In the spring of 2012, 21 students signed up for Rhetoric 312, Writing in Digital Environments. While interpretation of just what constitutes “writing” and “digital environments” is up to individual instructors, RHE 312 is a lower-division course taught using networked computers and
focused on using, interpreting, and analyzing traditional and emerging technologies (Department of Rhetoric & Writing, 2012–14). All students who enroll in RHE 312 must have at least passed RHE 306, the “Composition 101” of The University of Texas system. For some of these 21 students, RHE 312 was the first exposure they had to college writing with digital technologies.
“Writing,” in this sense, referred to a variety of inscription technologies across many modes: verbal, visual, aural, procedural, haptic, and kinesthetic. The course was designed as a type of survey of contemporary expressive technologies, exploring the affordances and constraints of each. Students learned about digital discourse communities and finally presented an argument to an audience of their choice. The hope was that students would leave the course with a greater awareness of not only the communicative power of digital media, but also some of the limitations it imposes upon its users and producers. For this aim, students covered a range of texts that addressed both theory and praxis. All the readings for this course can be found in the left and right columns of this page, and full citations are provided in the References..
The course covered three major units, with each culminating in digital composition and textual reflection. Battle Lines was the first of those units, and thus was designed to introduce students to software and techniques. Using the skills learned in Battle Lines, students later created an infographic for Unit 2 and a researched digital argument for Unit 3. The Digital Writing & Research Lab at UT admittedly provides an environment outside of the norm, as the program has been evolving since 1985 and receives support from the Department of Rhetoric & Writing. However, we believe that most of the principles taught in Battle Lines can be applied using open source software and collaborative exercises.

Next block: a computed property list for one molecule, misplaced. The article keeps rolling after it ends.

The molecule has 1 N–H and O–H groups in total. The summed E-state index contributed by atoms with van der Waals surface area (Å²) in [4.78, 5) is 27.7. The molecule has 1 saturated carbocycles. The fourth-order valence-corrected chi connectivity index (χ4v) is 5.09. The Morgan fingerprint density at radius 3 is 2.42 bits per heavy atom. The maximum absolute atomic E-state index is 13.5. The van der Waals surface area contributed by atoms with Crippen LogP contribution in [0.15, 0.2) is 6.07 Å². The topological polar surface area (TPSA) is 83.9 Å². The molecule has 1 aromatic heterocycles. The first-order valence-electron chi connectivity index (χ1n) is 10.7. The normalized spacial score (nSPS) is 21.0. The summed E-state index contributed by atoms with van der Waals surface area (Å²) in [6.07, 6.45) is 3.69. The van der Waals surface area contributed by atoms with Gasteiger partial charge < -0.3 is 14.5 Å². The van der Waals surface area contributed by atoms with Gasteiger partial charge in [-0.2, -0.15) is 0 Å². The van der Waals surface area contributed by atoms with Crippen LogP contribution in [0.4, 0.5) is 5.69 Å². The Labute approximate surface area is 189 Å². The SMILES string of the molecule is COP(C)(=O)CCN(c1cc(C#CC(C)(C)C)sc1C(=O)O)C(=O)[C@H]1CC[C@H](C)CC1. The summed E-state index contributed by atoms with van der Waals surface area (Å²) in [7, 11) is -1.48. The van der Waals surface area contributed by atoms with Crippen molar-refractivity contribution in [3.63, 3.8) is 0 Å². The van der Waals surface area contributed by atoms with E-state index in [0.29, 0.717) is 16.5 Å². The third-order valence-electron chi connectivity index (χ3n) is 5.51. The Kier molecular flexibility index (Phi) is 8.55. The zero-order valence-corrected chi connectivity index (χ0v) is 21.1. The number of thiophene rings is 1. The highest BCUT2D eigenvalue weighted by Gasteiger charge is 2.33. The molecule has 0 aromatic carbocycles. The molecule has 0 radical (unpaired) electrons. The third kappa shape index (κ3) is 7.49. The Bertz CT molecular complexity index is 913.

Keith Aoki, James Boyle & Jennifer Jenkins
Tales from the Public Domain:
Bound by Law?
Rhetoric of the Image
Stephen A. Bernhardt
Seeing the Text
The Rhetoric of Video Games
Is Google Making Us Stupid?
The Computer History Museum
Lawrence Lessig on IP in the Digital Economy
Hanno H.J. Ehses
Representing Macbeth: A Case Study in Visual Rhetoric
The Functional Triad:
Computers in Persuasive Roles
James Paul Gee
Learning and Games
Gunther Kress & Theo van Leeuwen
Colour as a Semiotic Mode:
Notes for a Grammar of Colour
Richard A. Lanham
The Implications of Electronic Information
for the Sociology of Knowledge
The Language of Cultural Interfaces
The Vocabulary of Comics
Blood in the Gutter
The Medium is the Massage
The Power of Punctuation
Given that students were being asked to create multimodal compositions, it made sense that the class materials followed a similar process. Click on the images below for the course’s infographic syllabus or the interactive course schedule.